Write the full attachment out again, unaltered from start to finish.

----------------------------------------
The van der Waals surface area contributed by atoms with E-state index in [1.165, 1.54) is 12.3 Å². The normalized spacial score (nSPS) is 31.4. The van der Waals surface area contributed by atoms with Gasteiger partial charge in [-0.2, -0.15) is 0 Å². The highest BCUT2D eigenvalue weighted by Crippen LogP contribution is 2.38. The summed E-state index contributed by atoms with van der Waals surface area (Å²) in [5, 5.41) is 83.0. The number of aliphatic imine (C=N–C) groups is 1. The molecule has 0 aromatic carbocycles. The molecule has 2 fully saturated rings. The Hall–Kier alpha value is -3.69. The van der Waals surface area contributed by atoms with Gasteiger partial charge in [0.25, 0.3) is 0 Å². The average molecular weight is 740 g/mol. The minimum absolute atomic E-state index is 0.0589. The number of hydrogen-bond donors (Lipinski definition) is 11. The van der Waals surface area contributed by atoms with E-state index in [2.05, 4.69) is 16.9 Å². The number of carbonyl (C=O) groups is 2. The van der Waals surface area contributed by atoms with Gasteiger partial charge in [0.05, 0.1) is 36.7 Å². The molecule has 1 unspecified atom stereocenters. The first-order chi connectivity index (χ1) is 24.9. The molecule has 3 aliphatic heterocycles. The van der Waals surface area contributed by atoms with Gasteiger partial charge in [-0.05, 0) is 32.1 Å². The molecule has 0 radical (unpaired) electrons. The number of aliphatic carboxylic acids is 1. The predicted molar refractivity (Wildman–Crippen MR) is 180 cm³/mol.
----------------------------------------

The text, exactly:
The van der Waals surface area contributed by atoms with E-state index in [1.165, 1.54) is 12.3 Å². The normalized spacial score (nSPS) is 31.4. The van der Waals surface area contributed by atoms with Gasteiger partial charge in [-0.2, -0.15) is 0 Å². The highest BCUT2D eigenvalue weighted by Crippen LogP contribution is 2.38. The summed E-state index contributed by atoms with van der Waals surface area (Å²) in [5, 5.41) is 83.0. The number of aliphatic imine (C=N–C) groups is 1. The molecule has 0 aromatic carbocycles. The molecule has 2 fully saturated rings. The Hall–Kier alpha value is -3.69. The van der Waals surface area contributed by atoms with Gasteiger partial charge in [0.25, 0.3) is 0 Å². The average molecular weight is 740 g/mol. The minimum absolute atomic E-state index is 0.0589. The number of hydrogen-bond donors (Lipinski definition) is 11. The van der Waals surface area contributed by atoms with E-state index in [2.05, 4.69) is 16.9 Å². The number of carbonyl (C=O) groups is 2. The van der Waals surface area contributed by atoms with Gasteiger partial charge in [0.05, 0.1) is 36.7 Å². The molecule has 1 unspecified atom stereocenters. The first-order chi connectivity index (χ1) is 24.9. The molecule has 3 aliphatic heterocycles. The van der Waals surface area contributed by atoms with Gasteiger partial charge in [-0.05, 0) is 32.1 Å². The molecule has 0 radical (unpaired) electrons. The number of aliphatic carboxylic acids is 1. The predicted molar refractivity (Wildman–Crippen MR) is 180 cm³/mol.